Australian politician: Bringing Lebanese to Australia a ‘mistake’


SYDNEY – Australia’s Immigration Minister Peter Dutton sparked controversy Monday after telling parliament members the Australian government made a mistake by resettling Lebanese refugees in the 1970s.

Dutton said former Prime Minister Malcolm Fraser “did make mistakes in bringing some people in,” as part of his immigration policy. He said crime statistics in the country show a large number of Lebanese Australians are involved in terror incidents.

“The advice I have is that out of the last 33 people who have been charged with terrorist-related offenses in this country, 22 of those people are from second and third generation Lebanese Muslim background,” he said.

According to the Australian Bureau of Statistics, Lebanese immigration peaked at 4,906 in 1977, with a smaller peak of 2,600 in 1987. The Bureau estimates Australia has about 196,000 citizens of Lebanese descent, including people whose parents were born in Australia.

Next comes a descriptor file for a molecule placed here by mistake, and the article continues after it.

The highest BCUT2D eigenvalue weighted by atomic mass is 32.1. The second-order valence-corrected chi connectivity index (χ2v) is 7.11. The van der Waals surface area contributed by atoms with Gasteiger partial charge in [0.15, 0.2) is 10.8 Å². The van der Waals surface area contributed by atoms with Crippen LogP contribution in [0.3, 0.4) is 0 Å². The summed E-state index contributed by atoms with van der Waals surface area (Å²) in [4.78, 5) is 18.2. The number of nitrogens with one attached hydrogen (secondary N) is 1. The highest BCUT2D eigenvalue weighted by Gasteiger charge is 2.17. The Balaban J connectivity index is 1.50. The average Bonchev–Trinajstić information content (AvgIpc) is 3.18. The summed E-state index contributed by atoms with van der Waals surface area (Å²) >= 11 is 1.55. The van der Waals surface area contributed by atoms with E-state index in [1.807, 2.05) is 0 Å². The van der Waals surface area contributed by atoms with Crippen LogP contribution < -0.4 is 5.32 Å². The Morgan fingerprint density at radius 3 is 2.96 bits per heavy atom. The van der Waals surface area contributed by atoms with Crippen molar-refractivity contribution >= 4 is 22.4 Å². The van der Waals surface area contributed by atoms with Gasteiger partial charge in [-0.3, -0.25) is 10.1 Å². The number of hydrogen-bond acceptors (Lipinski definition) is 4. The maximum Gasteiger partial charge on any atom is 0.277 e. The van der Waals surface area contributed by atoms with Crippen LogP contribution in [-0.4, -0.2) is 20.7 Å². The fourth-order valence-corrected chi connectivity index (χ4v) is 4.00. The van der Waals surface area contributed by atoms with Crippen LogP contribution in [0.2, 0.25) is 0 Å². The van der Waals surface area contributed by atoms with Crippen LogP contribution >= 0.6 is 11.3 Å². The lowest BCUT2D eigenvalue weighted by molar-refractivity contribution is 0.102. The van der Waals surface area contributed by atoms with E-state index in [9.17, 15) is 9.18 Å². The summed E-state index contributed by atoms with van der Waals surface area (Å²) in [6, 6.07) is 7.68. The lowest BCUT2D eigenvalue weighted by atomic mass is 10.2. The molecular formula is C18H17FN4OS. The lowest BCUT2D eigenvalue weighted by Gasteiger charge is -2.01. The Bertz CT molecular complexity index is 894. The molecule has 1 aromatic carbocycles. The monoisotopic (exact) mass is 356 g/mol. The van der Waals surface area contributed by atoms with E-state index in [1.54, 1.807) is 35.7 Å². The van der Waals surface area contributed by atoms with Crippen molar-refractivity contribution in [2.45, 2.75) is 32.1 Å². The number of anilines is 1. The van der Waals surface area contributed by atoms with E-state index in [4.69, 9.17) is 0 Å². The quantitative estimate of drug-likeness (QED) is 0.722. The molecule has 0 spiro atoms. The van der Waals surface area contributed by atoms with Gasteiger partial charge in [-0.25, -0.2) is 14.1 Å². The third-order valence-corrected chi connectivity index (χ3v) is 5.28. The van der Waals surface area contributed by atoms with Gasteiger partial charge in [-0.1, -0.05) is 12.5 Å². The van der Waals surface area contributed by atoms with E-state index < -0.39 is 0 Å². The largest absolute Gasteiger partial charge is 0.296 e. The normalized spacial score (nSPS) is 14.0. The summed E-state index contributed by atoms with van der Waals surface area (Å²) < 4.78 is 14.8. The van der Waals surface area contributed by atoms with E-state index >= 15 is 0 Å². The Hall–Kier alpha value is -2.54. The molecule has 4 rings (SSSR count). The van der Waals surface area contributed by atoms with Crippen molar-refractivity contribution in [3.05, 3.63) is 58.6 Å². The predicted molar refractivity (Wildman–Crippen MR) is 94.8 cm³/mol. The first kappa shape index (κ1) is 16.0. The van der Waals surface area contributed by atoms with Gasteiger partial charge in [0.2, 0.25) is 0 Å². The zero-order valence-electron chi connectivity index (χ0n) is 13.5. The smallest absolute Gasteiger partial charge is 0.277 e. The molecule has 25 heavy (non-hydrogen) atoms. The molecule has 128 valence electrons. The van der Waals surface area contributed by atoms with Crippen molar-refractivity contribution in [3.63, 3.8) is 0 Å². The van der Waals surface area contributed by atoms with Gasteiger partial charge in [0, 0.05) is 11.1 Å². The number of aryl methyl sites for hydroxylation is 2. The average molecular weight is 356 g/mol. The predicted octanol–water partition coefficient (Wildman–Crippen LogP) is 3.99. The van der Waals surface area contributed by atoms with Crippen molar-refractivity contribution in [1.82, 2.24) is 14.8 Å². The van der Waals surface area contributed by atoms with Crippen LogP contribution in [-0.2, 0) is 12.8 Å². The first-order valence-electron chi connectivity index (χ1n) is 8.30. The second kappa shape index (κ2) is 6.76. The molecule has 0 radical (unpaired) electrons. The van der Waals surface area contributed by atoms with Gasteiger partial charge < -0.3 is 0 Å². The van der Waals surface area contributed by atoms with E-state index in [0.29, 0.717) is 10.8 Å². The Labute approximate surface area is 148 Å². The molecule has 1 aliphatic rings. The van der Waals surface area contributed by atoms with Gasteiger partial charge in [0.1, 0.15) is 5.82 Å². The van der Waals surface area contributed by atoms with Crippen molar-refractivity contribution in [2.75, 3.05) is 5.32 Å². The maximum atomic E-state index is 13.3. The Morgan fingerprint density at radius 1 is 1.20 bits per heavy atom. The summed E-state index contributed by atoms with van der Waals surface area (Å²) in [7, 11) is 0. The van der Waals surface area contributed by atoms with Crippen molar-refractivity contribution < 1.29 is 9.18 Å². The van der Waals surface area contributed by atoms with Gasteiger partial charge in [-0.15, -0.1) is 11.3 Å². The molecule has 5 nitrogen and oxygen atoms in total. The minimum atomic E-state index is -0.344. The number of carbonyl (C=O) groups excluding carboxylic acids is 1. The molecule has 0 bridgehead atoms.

Since this controversy, Australian Prime Minister Malcolm Turnbull praised Dutton and called him a “committed and compassionate immigration minister.”

“There is no question that there are lessons to be learned from previous immigration policies and the minister was reflecting on,” Turnbull said. “He’s entitled to do that.”

Some Lebanese Australians said they’re upset by the comments.

“It’s ill thought of and the purpose, I think, is solely to try to appeal to a nationalistic sense — that’s to provide a sense of exclusion rather than one of inclusion,” Jihad Dib, a Lebanese Australian Muslim, told ABC News Australia.

This is not the first time the Australian government singles out the Lebanese population. In February, a cabinet document called the Lebanese community the “most prominent ethnic group amongst Australian Sunni extremists.”

The document points to “lessons learned” after the wave of immigration to Australia as a result of the Lebanese civil war.

“Australia’s historical experience with the Sunni Lebanese community illustrates potential community safety and national security risks associated with unsuccessful integration,” the document added.

Send this to friend